Wisconsin Labor and Industry Review Commission --
Summary of Wisconsin Court Decision relating to Unemployment Insurance

Subject: Thomas J. Witczak (Hearing No. 97401841AP) v. LIRC and Lakeshore Technical College District, No. 98-CV-284 (Wis. Cir. Ct., Outagamie County, October 20, 1998) James T. Bayorgeon Circuit Judge

Digest Codes: ET 481

The employe worked for the employer, a technical college, for about 13 years as an instructor/coordinator in the police science program. The employer's academic year usually starts in late August and ends the middle of the following May. It consists of two 16 week semesters and four weeks of holidays and inservice days, for a total of 36 weeks.

The employe's contract for the 1996-1997  year was for the academic year plus a six week extension or a total of 42 weeks.  In March, 1997 the employe signed a contract for the 1997-1998 academic year, which was for the 36 week academic year and paid a salary that amounted to 86.3% of his salary for the previous academic year.  The 1996-1997 academic year ended on May 19, 1997. The plaintiff filed a claim for unemployment benefits on June 17, 1997. His contract term for the 1996-1997 year ended on June 30, 1997.

The commission found that the employe was a school year employe, had performed services in an instructional capacity for an educational institution in the 1996-1997 school year and had a reasonable assurance of performing such services in the 1997-1998 school year. It therefore concluded that he was not eligible for unemployment benefits for the vacation period between those school years.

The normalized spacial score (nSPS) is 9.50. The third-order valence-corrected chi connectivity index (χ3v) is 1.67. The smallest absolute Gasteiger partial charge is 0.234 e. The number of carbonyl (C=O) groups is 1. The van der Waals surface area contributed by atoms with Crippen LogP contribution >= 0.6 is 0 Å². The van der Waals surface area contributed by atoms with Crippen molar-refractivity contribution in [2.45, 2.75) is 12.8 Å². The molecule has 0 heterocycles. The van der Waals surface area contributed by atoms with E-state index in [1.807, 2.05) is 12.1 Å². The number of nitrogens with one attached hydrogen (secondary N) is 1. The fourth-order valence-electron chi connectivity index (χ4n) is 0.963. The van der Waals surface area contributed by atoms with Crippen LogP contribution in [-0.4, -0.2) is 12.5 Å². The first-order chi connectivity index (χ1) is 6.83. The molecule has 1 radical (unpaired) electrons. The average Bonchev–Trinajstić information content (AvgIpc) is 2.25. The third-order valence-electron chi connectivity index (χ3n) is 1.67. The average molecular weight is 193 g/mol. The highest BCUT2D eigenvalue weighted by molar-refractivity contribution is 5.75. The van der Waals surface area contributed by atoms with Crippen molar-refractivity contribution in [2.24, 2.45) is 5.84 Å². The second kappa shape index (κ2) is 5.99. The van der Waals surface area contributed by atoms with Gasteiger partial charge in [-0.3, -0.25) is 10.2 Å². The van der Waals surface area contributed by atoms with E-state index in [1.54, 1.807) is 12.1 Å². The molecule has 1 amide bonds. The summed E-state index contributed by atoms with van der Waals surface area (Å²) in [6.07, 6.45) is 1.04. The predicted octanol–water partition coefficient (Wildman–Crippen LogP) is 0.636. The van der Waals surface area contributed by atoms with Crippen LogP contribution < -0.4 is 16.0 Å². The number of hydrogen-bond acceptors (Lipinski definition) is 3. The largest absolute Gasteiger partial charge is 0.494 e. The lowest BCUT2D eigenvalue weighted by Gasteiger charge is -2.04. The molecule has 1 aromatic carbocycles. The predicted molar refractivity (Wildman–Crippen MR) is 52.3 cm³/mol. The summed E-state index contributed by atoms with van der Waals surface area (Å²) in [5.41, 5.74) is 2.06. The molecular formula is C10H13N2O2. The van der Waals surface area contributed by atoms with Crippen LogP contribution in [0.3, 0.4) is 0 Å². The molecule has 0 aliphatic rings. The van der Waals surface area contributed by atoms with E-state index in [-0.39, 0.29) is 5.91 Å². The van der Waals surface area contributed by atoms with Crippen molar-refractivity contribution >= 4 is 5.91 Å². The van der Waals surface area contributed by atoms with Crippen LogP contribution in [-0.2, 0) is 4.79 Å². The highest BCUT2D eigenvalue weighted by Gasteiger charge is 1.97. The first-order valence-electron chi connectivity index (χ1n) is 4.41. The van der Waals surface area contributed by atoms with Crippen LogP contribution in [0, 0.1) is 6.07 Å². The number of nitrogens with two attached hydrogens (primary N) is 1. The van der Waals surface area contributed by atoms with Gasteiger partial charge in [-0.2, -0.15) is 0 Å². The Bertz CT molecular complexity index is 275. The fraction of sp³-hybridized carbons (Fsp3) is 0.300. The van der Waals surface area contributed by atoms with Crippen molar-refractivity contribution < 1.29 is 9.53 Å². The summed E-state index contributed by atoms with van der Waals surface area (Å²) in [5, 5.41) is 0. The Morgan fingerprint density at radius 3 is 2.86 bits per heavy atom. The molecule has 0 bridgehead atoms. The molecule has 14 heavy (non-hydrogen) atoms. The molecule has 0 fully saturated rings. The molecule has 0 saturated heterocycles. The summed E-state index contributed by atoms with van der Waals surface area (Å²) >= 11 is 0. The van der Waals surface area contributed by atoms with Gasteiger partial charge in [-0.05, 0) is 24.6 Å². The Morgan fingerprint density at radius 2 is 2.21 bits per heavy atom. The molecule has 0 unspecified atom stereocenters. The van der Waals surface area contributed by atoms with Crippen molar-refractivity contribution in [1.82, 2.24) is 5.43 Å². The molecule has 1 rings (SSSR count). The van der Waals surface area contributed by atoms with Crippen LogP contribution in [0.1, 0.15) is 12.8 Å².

Held: Since the decision making authority has been granted to the commission by statute, the court gives the commission's interpretations great deference. The commission's interpretation will be sustained if it is merely reasonable.

It is undisputed that the employe's contract required his services for 42 weeks out of the year. Though this was not the standard 36 week contract, it did not require services on a year round basis. Therefore the commission's determination, that the employe was a school year employe, has a rational basis.

The supreme court's decision in Leissring, 115 Wis. 2d 475 (1983), requires that the terms and conditions of employment for the following year be reasonably similar. The department has established an 80% standard for reasonable similarity. The employe's contract for the following year was 85.7% in terms of duration and 86.3% in terms of salary. The commission's determination that the employe was reasonably assured of similar employment has a rational basis. Decision affirmed.

Please note that this is a summary prepared by staff of the commission, not a verbatim reproduction of the court decision.

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